As the global elite prepare to make their annual pilgrimage to Davos, it would be nice if their discussions on AI at the World Economic Forum annual meeting to be held from January 15-19 could make people the centrepiece of conversations on artificial intelligence.
By making the societal aspect trump the economy for a change while deliberating on “Artificial Intelligence as a Driving Force for the Economy and Society”, one of the four key themes chosen for this year’s WEF meeting. In recognition of the basic reality that, irrespective of the miracle technology that it may be, AI ultimately exists to benefit people and not the other way around.
Need Balanced Discussion On AI
The reason for bringing this up is because all that one seems to hear the most whenever AI gets mentioned is about machines becoming super-intelligent by the day, and how increasing use of artificial intelligence can spell wonders for global and national economic growth and, also, boost organisational productivity.
With forecasts made by reputable consulting firms and those engaged in the field of AI getting bandied about all the time to strengthen the argument about the merits of artificial intelligence, especially the PwC study about the potential AI holds to raise the global GDP 14 per cent by 2030, equivalent to an additional $15.7 trillion.
What is heard of much less in comparison is how increasing use of AI is going to make a difference in the lives of ordinary people, especially for those living in developing countries, in ways that they can relate to. Sure, there is the odd mention from time to time about how AI can improve healthcare services, education delivery, etc., but the detailed reply to the “what is in it for me” question that average citizens want answered often does not come through amid all the talk on the great possibilities of the technology.
The Future Of Jobs
Which brings one to the issue of jobs and livelihoods. To those in the employable age anywhere who don’t believe in an apocalyptic scenario where machines take over the world, the biggest question that they immediately want answered on AI is how increasing sophistication of the technology and its deployment could affect their existing or prospective jobs, preferably in the form of a country-wise breakdown. They also want a data-backed assessment of how soon the jobs that AI is likely to take away would be replaced by more, new, and better-quality ones, besides whether the projections made in the WEF’s “The Future of Jobs Report 2023” still hold true.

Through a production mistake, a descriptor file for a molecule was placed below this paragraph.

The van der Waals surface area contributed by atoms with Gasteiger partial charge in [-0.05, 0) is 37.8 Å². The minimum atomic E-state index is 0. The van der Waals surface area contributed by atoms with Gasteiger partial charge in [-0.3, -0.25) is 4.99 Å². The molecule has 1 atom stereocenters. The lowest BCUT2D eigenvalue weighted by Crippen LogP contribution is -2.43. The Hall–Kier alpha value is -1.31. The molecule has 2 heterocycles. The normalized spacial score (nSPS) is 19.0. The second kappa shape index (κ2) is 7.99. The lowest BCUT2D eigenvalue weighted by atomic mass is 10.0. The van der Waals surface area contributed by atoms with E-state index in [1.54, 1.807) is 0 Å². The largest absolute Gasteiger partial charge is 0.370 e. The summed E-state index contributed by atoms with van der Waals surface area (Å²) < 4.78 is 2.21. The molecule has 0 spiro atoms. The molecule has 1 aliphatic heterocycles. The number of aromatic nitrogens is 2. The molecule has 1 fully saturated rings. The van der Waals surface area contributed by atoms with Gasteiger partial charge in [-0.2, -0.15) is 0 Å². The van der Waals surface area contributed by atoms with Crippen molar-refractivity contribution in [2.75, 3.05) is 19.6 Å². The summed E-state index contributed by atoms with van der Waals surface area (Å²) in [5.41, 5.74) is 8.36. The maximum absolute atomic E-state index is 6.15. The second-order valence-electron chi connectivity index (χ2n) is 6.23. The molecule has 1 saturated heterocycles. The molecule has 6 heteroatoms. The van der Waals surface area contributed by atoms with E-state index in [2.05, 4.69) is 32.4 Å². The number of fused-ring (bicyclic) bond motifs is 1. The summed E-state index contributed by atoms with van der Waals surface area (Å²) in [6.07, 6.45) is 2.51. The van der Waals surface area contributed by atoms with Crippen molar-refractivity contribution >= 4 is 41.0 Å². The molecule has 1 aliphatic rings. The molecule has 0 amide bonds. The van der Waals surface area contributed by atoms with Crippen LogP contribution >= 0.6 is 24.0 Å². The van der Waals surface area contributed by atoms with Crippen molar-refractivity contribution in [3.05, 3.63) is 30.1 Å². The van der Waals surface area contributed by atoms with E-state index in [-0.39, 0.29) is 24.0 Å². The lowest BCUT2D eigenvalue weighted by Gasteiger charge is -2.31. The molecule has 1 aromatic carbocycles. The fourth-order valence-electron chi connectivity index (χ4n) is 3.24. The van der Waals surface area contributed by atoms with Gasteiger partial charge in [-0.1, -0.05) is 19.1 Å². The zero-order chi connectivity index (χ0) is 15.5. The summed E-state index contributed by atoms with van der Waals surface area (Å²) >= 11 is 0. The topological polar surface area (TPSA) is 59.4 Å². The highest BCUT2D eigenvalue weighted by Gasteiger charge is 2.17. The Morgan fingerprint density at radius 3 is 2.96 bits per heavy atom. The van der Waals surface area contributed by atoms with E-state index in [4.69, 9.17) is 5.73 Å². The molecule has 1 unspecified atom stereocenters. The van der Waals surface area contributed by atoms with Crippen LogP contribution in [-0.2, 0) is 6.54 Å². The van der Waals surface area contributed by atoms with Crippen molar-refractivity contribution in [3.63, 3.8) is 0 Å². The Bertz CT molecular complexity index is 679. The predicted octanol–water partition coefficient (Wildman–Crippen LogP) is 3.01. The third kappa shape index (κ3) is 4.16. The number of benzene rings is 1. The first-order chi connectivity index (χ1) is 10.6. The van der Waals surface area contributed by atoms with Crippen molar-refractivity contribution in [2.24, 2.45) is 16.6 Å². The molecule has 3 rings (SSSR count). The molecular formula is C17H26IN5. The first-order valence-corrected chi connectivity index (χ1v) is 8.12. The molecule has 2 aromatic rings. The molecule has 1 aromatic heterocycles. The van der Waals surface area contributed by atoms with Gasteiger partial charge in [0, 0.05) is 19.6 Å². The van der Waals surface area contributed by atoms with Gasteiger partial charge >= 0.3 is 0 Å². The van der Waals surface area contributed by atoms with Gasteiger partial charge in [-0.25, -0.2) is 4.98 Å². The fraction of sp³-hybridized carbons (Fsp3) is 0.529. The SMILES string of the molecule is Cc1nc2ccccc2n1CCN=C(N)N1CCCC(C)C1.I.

Getting answers to these questions assumes critical importance for those living in developing countries since their nations face huge financial challenges in providing social security support. How essential these replies can be in the context of India, the world’s most populous nation, can be gauged from the fact that, at over 400 million, the total size of India’s current workforce exceeds the population of the United States, the world’s richest nation.
On AI, the WEF’s “The Future of Jobs Report 2023” had said: “Artificial intelligence, a key driver of potential algorithmic displacement, is expected to be adopted by nearly 75% of surveyed companies and is expected to lead to high churn – with 50% of organizations expecting it to create job growth and 25% expecting it to create job losses.”
Over the years, the annual meetings of the World Economic Forum have played a pivotal role in setting the direction in which the world should move. This role assumes even more significance in 2024 when elections are due in several important countries, and one would hope that the WEF would come up with a clear roadmap on how AI could emerge as a force for good for all. Moneycontrol